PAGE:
Citrus farmers face rising costs, smaller harvests
Overview of citrus crop in the U.S. market, complemented by charts from Agronometrics. Original published on January 26, 2022.
California’s citrus groves look remarkably different than they did last year, when a record crop weighed down mandarin trees and navel oranges stayed on trees late into the summer months due to shipping issues at congested ports.
This season, both mandarin and navel harvests are predicted to be much lighter and shorter in length due to drought, water and cost issues affecting this year’s crops.
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On the bright side, a steady, manageable supply of fresh citrus is ready for consumers wanting healthy, vitamin C-packed fruit. Yet several weeks into the season, the marketing committee for the California Citrus Mutual trade association predicted the navel crop will be down 20%, and the mandarin crop will drop as much as 45% from the 2020-21 season.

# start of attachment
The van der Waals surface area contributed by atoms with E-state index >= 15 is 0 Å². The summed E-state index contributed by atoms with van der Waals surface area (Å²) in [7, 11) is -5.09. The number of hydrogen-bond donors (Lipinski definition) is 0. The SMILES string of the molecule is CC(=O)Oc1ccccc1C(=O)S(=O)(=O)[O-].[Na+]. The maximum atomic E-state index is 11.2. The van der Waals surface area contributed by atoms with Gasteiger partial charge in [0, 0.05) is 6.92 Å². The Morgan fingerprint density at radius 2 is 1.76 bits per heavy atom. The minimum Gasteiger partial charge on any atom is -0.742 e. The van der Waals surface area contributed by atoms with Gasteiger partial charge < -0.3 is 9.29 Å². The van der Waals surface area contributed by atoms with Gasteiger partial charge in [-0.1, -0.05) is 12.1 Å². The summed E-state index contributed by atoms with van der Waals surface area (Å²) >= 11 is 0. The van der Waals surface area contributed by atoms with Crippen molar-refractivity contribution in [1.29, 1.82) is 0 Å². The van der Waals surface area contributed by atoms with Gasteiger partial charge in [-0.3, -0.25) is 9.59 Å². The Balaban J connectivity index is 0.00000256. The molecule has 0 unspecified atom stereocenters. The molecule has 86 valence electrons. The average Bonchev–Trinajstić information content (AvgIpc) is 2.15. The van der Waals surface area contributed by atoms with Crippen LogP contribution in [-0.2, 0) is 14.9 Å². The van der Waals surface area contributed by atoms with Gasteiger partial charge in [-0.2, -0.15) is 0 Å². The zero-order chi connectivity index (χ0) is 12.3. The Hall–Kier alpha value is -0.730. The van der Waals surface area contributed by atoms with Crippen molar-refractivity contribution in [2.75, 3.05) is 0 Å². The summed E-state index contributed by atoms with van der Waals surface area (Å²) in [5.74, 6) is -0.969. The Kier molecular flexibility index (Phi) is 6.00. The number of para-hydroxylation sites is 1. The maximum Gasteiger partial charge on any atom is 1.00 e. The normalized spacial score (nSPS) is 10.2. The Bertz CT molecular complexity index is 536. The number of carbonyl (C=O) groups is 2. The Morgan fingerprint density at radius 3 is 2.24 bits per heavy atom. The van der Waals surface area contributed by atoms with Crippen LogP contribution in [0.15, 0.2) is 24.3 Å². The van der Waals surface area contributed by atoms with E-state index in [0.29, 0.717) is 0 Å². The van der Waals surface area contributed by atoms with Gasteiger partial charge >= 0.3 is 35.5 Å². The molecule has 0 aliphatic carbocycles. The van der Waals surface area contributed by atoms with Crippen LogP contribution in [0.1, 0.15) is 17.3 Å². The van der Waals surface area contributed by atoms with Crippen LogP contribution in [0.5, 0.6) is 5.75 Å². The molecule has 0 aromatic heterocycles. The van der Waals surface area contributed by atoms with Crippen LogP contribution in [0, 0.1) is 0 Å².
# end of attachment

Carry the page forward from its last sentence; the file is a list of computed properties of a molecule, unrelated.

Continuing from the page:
“There were a lot of (navel) growers who still had fruit on the tree at the end of the year,” said Citrus Mutual President Casey Creamer. “When your fruit is not picked at all, the following year’s crop is down significantly.”
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According to the California Department of Food and Agriculture’s Navel Orange Objective Measurement Report, 4% of last season’s crop was not picked or sold.
Shippers extended the market well into August in an effort to sell as much of the crop as possible. But whenever there is a heavier crop, Creamer said, it is naturally followed by a lighter crop.
Sun Pacific navel and Cara Cara field manager Gus Carranza said, “We’re going to have the opposite of last year. It is definitely a shorter crop this year, and what we’re seeing from the field is that it will continue to be a shorter season.”
Orange, tangerines, clementines | Price reported (USD)
Source: USDA Market News via Agronometrics.
(Agronometrics users can view this chart with live updates here)